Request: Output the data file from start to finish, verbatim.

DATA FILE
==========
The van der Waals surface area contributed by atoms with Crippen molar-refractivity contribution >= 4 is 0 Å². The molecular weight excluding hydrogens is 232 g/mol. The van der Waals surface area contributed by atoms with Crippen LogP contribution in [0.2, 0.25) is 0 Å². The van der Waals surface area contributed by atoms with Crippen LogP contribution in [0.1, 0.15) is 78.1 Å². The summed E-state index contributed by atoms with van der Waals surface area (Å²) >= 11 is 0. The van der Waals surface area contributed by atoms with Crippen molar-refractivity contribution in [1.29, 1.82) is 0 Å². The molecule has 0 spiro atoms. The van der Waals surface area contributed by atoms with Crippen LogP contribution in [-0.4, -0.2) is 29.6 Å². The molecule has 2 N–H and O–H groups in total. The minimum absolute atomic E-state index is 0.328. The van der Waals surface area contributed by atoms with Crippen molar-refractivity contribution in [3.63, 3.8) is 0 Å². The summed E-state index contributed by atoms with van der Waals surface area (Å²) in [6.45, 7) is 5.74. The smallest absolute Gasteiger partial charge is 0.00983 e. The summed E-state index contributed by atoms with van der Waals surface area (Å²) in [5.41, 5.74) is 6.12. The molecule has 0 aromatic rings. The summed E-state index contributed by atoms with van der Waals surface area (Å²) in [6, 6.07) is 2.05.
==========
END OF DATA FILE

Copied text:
The van der Waals surface area contributed by atoms with Crippen molar-refractivity contribution >= 4 is 0 Å². The molecular weight excluding hydrogens is 232 g/mol. The van der Waals surface area contributed by atoms with Crippen LogP contribution in [0.2, 0.25) is 0 Å². The van der Waals surface area contributed by atoms with Crippen LogP contribution in [0.1, 0.15) is 78.1 Å². The summed E-state index contributed by atoms with van der Waals surface area (Å²) >= 11 is 0. The van der Waals surface area contributed by atoms with Crippen molar-refractivity contribution in [1.29, 1.82) is 0 Å². The molecule has 0 spiro atoms. The van der Waals surface area contributed by atoms with Crippen LogP contribution in [-0.4, -0.2) is 29.6 Å². The molecule has 2 N–H and O–H groups in total. The minimum absolute atomic E-state index is 0.328. The van der Waals surface area contributed by atoms with Crippen molar-refractivity contribution in [3.63, 3.8) is 0 Å². The summed E-state index contributed by atoms with van der Waals surface area (Å²) in [6.45, 7) is 5.74. The smallest absolute Gasteiger partial charge is 0.00983 e. The summed E-state index contributed by atoms with van der Waals surface area (Å²) in [5.41, 5.74) is 6.12. The molecule has 0 aromatic rings. The summed E-state index contributed by atoms with van der Waals surface area (Å²) in [6, 6.07) is 2.05.